Liver Transplant

Liver transplantation involves the replacement of the whole of a patient’s liver with that from a donor. Most donations occur from people who have an acute terminal illness and who had expressed an intention to donate their organs after death, a process called cadaveric donation. A healthy person may also donate a part of their liver to a relative in a process called Live Related Liver Donation (LRLD).

A majority of liver transplantation in the UK is carried out within the NHS from cadaveric donors. Patients from overseas, who are ineligible for NHS care, will usually require a living related donor to be able to undergo liver transplantation in the UK.

Patients will normally spend 2-4 weeks in hospital to recover after transplant surgery, and a full recovery can take up to six months. They will have to take a number of new medications to help look after their new liver. In particular, they will need to be on life-long immunosuppression medication to prevent rejection.

A patient’s general health and physical condition needs to be sufficiently robust to successfully undergo transplant surgery, so it is important to consider the potential need for transplantation earlier rather than later in patients with advanced liver disease, whilst they are still relatively well.

Why might I need a liver transplant?

The most common reason for needing a liver transplant is when a patient’s own liver has extensive and irreversible damage and is starting to fail. This is called end-stage liver disease or decompensated cirrhosis. A liver specialist can use liver disease severity scoring systems to predict when a patient may need a transplant, though good clinical judgement and experience are also vital. Liver transplantation is also sometimes performed as an operation to treat some forms of primary liver cancer, called hepatocellular carcinoma (HCC).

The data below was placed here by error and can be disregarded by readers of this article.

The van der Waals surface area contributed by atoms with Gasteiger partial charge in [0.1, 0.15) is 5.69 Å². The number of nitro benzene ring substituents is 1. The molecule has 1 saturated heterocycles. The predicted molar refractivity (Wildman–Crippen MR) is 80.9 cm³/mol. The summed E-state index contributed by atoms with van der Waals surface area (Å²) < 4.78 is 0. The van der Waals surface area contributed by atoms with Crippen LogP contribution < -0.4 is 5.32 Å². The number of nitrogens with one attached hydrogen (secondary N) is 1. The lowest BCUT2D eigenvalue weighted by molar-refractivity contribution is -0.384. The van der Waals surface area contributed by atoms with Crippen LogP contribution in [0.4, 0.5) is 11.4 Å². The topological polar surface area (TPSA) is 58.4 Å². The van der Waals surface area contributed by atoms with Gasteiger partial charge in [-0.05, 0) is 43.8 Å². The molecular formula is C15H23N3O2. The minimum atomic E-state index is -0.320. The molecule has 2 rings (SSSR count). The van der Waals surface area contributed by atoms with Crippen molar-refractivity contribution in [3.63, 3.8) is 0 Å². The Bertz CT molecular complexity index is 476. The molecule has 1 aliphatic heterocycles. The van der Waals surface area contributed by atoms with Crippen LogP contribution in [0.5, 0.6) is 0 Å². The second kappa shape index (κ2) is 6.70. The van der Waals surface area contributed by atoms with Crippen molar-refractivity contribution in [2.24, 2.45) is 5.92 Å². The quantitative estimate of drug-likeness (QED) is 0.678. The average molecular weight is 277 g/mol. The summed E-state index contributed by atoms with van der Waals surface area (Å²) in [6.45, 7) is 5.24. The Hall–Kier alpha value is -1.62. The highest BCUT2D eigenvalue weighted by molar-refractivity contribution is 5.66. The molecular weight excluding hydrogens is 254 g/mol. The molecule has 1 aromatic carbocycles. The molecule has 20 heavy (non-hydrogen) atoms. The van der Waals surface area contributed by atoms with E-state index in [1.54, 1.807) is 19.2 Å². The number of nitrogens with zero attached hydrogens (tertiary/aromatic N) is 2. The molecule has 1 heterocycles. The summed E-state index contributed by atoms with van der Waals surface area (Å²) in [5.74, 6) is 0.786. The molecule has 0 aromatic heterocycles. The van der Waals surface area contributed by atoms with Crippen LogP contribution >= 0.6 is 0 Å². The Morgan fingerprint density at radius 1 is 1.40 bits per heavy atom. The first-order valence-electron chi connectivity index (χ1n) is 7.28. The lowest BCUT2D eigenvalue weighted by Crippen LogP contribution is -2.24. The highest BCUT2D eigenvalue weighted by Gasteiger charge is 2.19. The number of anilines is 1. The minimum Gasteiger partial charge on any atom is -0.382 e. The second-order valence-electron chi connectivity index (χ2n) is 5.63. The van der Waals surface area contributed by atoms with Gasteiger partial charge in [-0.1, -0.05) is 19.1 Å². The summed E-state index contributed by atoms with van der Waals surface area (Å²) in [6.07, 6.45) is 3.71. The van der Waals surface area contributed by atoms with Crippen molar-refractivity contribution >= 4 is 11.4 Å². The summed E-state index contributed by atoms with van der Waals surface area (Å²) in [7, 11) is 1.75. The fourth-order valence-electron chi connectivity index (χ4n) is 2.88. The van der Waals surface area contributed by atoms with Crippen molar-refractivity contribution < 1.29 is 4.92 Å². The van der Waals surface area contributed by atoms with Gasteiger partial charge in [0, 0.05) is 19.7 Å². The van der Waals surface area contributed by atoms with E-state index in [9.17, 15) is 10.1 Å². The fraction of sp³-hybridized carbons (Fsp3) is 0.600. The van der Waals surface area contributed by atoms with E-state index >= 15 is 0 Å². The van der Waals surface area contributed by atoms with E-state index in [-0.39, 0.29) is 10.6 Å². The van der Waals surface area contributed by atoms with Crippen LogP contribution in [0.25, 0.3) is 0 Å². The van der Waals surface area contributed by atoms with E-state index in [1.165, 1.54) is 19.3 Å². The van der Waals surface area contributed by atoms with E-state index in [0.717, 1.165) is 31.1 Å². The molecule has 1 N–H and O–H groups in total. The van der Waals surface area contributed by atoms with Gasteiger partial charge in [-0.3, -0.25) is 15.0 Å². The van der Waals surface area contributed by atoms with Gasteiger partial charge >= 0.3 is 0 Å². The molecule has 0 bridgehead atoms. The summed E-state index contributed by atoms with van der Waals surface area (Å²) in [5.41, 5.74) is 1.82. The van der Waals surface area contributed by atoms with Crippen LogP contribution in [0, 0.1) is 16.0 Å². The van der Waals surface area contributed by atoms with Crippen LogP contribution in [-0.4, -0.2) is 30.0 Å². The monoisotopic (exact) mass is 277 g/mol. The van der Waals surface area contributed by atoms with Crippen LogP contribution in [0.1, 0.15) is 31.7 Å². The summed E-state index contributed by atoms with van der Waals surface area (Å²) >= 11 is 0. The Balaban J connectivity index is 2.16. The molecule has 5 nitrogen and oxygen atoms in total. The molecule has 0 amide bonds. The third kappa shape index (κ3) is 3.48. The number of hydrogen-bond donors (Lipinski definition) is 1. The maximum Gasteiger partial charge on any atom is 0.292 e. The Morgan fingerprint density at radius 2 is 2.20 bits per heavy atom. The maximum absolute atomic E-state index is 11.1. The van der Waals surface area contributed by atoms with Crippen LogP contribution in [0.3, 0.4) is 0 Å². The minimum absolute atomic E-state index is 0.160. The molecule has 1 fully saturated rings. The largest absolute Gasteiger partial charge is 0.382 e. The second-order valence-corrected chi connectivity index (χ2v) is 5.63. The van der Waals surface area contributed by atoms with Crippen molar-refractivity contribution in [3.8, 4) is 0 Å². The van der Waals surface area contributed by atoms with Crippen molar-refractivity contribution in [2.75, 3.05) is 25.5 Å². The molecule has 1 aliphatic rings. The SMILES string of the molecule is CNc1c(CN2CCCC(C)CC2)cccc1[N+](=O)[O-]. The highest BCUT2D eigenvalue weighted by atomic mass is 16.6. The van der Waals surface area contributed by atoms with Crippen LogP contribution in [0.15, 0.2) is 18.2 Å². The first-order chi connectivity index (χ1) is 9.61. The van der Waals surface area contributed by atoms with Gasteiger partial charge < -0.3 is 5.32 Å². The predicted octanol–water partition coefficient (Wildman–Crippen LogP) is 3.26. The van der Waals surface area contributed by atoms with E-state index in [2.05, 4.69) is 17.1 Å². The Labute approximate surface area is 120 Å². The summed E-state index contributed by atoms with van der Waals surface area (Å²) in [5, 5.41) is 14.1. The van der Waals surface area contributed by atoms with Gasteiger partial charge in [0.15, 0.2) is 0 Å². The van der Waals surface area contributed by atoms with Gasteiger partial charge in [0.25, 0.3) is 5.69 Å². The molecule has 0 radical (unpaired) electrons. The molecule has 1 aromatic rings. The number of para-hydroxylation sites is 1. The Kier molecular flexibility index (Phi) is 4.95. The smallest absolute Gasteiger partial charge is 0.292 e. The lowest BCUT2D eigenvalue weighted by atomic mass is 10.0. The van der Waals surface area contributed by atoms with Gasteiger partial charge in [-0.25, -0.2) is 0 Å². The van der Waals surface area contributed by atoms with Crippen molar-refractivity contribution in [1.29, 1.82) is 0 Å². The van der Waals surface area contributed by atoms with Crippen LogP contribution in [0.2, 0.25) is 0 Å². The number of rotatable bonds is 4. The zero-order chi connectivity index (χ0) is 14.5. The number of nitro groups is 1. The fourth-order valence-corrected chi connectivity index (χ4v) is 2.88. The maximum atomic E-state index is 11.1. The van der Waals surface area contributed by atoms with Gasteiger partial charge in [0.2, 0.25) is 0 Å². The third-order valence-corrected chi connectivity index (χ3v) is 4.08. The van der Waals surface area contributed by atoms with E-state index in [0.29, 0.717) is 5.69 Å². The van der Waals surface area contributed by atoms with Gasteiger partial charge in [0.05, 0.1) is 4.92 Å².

This operation is carried out with the intent of curing the cancer. Rarely, liver transplantation is used a life-saving procedure in patients with acute liver failure, a condition that can deteriorate rapidly over a number of days, and which if untreated can lead to multi-organ failure and death.

Liver specialists at the London Liver Group have extensive expertise in the management of liver transplant patients, and some also work in major UK liver transplant centres. Transplant surgery itself is not currently performed at the London Clinic, but we are able to assess and advise patients as to their need and suitability for liver transplantation, and similarly review any potential living related donors.

We are able to care for patients who have had liver transplantation elsewhere and who now require a specialist to look after their new liver and manage their long-term immunosuppression.